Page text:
EVEN though the Japanese government refuses to call the Ainu people of northern Japan an ``indigenous minority,'' the country's legislature now has a member who has been claiming that label for most of his life.
Shigeru Kayano represents a constituency in the northern island of Hokkaido, where most of the estimated 50,000 Ainu and people of Ainu descent live. He joined the upper house of parliament this month, filling the vacancy of a member who died in July. Mr. Kayano was a runner-up in the constituency's last election.
Japan is generally considered a homogeneous society, but the country actually has several minorities:
* The Ainu, whom historians say had a hunter-gatherer culture on the Japanese archipelago that predates the arrival of the people now known as the Japanese.
* Some 700,000 Korean residents or Japanese of Korean descent, who have lately become the target of attacks connected to tensions over North Korea.
* And about 3 million burakumin, the descendants of 17th- and 18th-century outcasts, who continue to be discriminated against.
Kayano's ascension to national politics has already given new visibility to the Ainu cause. ``We may as well accept as a historical fact that the Ainu lived in Hokkaido and elsewhere in this country long before the Japanese,'' the Mainichi Shimbun, one of Japan's most widely read newspapers, editorialized earlier this month. ``It is hard to fathom the government's refusal to recognize their indigenous status.''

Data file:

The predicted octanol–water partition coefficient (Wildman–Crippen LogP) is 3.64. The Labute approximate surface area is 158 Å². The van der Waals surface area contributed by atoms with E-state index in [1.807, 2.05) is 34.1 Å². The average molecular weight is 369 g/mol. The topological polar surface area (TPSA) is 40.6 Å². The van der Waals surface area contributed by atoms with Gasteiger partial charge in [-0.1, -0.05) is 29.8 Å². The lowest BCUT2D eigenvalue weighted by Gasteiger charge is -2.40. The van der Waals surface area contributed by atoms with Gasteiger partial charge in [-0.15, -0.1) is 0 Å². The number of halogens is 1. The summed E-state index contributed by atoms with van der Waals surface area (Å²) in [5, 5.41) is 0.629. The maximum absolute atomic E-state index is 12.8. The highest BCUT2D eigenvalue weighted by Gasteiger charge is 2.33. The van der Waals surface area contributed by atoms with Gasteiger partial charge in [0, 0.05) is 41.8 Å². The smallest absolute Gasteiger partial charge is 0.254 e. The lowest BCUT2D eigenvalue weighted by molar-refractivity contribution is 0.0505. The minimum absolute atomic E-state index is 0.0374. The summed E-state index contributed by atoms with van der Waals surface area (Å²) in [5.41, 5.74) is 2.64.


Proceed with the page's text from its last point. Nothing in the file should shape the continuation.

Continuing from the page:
At a luncheon with reporters yesterday, Kayano said his first priority will be to alert his fellow politicians and the Japanese generally of ``the existence of the Ainu people.'' He also vows to overturn a 1899 law that, among other things, deprived Ainu of the right to fish for salmon, a staple food.
Compiler of the first Ainu dictionary and a long-time Ainu activist, Kayano recalls when police came by his childhood home some 60 years ago.
``My father was arrested because he was catching salmon illegally.... I can never forget that day,'' he says.
The law was an attempt to require the Ainu to adopt agriculture and become assimilated into Japanese society. To this day, there remains a widespread unwillingness among Japanese to recognize Ainu identity.
Kayano says he has traveled abroad 20 times and often met with members of other indigenous groups. ``I believe that the Ainu are the only indigenous people in the world that do not have a treaty with their conqueror,'' he says.